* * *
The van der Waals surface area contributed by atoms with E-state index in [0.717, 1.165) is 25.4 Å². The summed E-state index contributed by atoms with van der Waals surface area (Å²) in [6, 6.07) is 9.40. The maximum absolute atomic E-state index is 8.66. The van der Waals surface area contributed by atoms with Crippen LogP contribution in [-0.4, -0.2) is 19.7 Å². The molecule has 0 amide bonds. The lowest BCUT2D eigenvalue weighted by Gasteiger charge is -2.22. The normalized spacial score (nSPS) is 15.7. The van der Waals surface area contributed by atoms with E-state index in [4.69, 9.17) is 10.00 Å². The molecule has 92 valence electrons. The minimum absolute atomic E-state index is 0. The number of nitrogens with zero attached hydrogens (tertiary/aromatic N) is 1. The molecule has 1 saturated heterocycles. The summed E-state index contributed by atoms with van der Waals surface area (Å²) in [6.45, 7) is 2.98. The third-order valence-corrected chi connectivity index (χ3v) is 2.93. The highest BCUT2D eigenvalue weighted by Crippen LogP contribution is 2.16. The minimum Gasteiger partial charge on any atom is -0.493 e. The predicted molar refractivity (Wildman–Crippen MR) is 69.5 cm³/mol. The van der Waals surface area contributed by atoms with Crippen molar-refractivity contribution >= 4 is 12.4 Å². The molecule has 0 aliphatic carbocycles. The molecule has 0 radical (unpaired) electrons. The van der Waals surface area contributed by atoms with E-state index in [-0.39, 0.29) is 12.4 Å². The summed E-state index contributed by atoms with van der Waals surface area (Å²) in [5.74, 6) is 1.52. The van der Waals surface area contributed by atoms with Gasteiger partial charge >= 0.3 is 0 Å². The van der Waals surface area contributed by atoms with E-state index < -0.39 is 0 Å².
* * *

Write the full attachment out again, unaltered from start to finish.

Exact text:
The van der Waals surface area contributed by atoms with E-state index in [0.717, 1.165) is 25.4 Å². The summed E-state index contributed by atoms with van der Waals surface area (Å²) in [6, 6.07) is 9.40. The maximum absolute atomic E-state index is 8.66. The van der Waals surface area contributed by atoms with Crippen LogP contribution in [-0.4, -0.2) is 19.7 Å². The molecule has 0 amide bonds. The lowest BCUT2D eigenvalue weighted by Gasteiger charge is -2.22. The normalized spacial score (nSPS) is 15.7. The van der Waals surface area contributed by atoms with E-state index in [4.69, 9.17) is 10.00 Å². The molecule has 92 valence electrons. The minimum absolute atomic E-state index is 0. The number of nitrogens with zero attached hydrogens (tertiary/aromatic N) is 1. The molecule has 1 saturated heterocycles. The summed E-state index contributed by atoms with van der Waals surface area (Å²) in [6.45, 7) is 2.98. The third-order valence-corrected chi connectivity index (χ3v) is 2.93. The highest BCUT2D eigenvalue weighted by Crippen LogP contribution is 2.16. The minimum Gasteiger partial charge on any atom is -0.493 e. The predicted molar refractivity (Wildman–Crippen MR) is 69.5 cm³/mol. The van der Waals surface area contributed by atoms with Crippen molar-refractivity contribution >= 4 is 12.4 Å². The molecule has 0 aliphatic carbocycles. The molecule has 0 radical (unpaired) electrons. The van der Waals surface area contributed by atoms with E-state index in [-0.39, 0.29) is 12.4 Å². The summed E-state index contributed by atoms with van der Waals surface area (Å²) in [5.74, 6) is 1.52. The van der Waals surface area contributed by atoms with Gasteiger partial charge >= 0.3 is 0 Å². The van der Waals surface area contributed by atoms with E-state index < -0.39 is 0 Å².